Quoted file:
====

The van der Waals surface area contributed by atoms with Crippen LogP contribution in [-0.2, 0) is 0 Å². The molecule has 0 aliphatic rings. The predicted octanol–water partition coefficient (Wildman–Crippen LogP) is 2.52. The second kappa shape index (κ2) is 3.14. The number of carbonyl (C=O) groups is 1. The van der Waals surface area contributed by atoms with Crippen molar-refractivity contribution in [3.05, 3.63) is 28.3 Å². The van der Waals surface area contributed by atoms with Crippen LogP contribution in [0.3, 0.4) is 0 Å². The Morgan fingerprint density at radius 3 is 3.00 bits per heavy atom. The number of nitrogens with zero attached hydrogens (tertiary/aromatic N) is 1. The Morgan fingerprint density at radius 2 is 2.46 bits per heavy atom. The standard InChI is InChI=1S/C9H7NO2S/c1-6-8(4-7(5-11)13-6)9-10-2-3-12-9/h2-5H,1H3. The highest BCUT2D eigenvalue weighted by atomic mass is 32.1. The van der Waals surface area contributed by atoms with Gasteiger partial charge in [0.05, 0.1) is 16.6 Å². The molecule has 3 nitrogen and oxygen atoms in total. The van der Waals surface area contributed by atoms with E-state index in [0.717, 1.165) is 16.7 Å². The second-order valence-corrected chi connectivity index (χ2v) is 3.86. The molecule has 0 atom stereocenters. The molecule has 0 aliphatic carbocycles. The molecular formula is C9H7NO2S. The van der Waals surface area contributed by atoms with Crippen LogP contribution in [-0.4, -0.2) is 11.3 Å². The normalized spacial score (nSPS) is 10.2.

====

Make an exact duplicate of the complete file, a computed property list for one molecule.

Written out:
The van der Waals surface area contributed by atoms with Crippen LogP contribution in [-0.2, 0) is 0 Å². The molecule has 0 aliphatic rings. The predicted octanol–water partition coefficient (Wildman–Crippen LogP) is 2.52. The second kappa shape index (κ2) is 3.14. The number of carbonyl (C=O) groups is 1. The van der Waals surface area contributed by atoms with Crippen molar-refractivity contribution in [3.05, 3.63) is 28.3 Å². The van der Waals surface area contributed by atoms with Crippen LogP contribution in [0.3, 0.4) is 0 Å². The Morgan fingerprint density at radius 3 is 3.00 bits per heavy atom. The number of nitrogens with zero attached hydrogens (tertiary/aromatic N) is 1. The Morgan fingerprint density at radius 2 is 2.46 bits per heavy atom. The standard InChI is InChI=1S/C9H7NO2S/c1-6-8(4-7(5-11)13-6)9-10-2-3-12-9/h2-5H,1H3. The highest BCUT2D eigenvalue weighted by atomic mass is 32.1. The van der Waals surface area contributed by atoms with Gasteiger partial charge in [0.05, 0.1) is 16.6 Å². The molecule has 3 nitrogen and oxygen atoms in total. The van der Waals surface area contributed by atoms with E-state index in [0.717, 1.165) is 16.7 Å². The second-order valence-corrected chi connectivity index (χ2v) is 3.86. The molecule has 0 atom stereocenters. The molecule has 0 aliphatic carbocycles. The molecular formula is C9H7NO2S. The van der Waals surface area contributed by atoms with Crippen LogP contribution in [-0.4, -0.2) is 11.3 Å². The normalized spacial score (nSPS) is 10.2.